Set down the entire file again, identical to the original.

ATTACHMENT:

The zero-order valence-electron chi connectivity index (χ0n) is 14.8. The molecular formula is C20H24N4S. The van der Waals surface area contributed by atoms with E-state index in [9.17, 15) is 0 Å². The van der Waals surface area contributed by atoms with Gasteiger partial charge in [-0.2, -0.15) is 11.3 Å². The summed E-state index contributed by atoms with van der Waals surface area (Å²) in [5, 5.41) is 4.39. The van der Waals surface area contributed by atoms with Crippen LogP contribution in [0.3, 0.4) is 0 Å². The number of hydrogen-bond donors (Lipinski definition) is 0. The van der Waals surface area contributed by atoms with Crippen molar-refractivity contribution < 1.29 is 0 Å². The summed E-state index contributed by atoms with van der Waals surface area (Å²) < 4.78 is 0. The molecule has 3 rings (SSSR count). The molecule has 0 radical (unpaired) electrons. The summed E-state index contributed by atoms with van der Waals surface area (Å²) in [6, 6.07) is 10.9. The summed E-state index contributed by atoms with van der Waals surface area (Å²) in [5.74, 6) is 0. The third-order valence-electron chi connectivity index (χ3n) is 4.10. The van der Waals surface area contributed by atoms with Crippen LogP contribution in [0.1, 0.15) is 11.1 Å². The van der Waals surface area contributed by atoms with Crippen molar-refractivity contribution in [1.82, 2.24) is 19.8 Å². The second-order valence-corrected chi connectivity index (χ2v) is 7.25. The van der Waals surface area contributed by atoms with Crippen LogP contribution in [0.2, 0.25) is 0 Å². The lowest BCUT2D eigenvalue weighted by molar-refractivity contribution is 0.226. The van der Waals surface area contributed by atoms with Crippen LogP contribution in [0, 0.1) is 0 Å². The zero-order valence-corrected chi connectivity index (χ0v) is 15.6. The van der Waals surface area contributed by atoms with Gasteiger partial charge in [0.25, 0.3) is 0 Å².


The zero-order valence-electron chi connectivity index (χ0n) is 14.8. The molecular formula is C20H24N4S. The van der Waals surface area contributed by atoms with E-state index in [9.17, 15) is 0 Å². The van der Waals surface area contributed by atoms with Gasteiger partial charge in [-0.2, -0.15) is 11.3 Å². The summed E-state index contributed by atoms with van der Waals surface area (Å²) in [5, 5.41) is 4.39. The van der Waals surface area contributed by atoms with Crippen LogP contribution in [0.3, 0.4) is 0 Å². The number of hydrogen-bond donors (Lipinski definition) is 0. The van der Waals surface area contributed by atoms with Crippen molar-refractivity contribution < 1.29 is 0 Å². The summed E-state index contributed by atoms with van der Waals surface area (Å²) < 4.78 is 0. The molecule has 3 rings (SSSR count). The molecule has 0 radical (unpaired) electrons. The summed E-state index contributed by atoms with van der Waals surface area (Å²) in [6, 6.07) is 10.9. The summed E-state index contributed by atoms with van der Waals surface area (Å²) in [5.74, 6) is 0. The third-order valence-electron chi connectivity index (χ3n) is 4.10. The van der Waals surface area contributed by atoms with Crippen LogP contribution in [0.1, 0.15) is 11.1 Å². The van der Waals surface area contributed by atoms with Crippen molar-refractivity contribution in [1.82, 2.24) is 19.8 Å². The second-order valence-corrected chi connectivity index (χ2v) is 7.25. The van der Waals surface area contributed by atoms with Crippen LogP contribution in [0.2, 0.25) is 0 Å². The lowest BCUT2D eigenvalue weighted by molar-refractivity contribution is 0.226. The van der Waals surface area contributed by atoms with Crippen LogP contribution in [0, 0.1) is 0 Å². The zero-order valence-corrected chi connectivity index (χ0v) is 15.6. The van der Waals surface area contributed by atoms with Gasteiger partial charge in [0.25, 0.3) is 0 Å².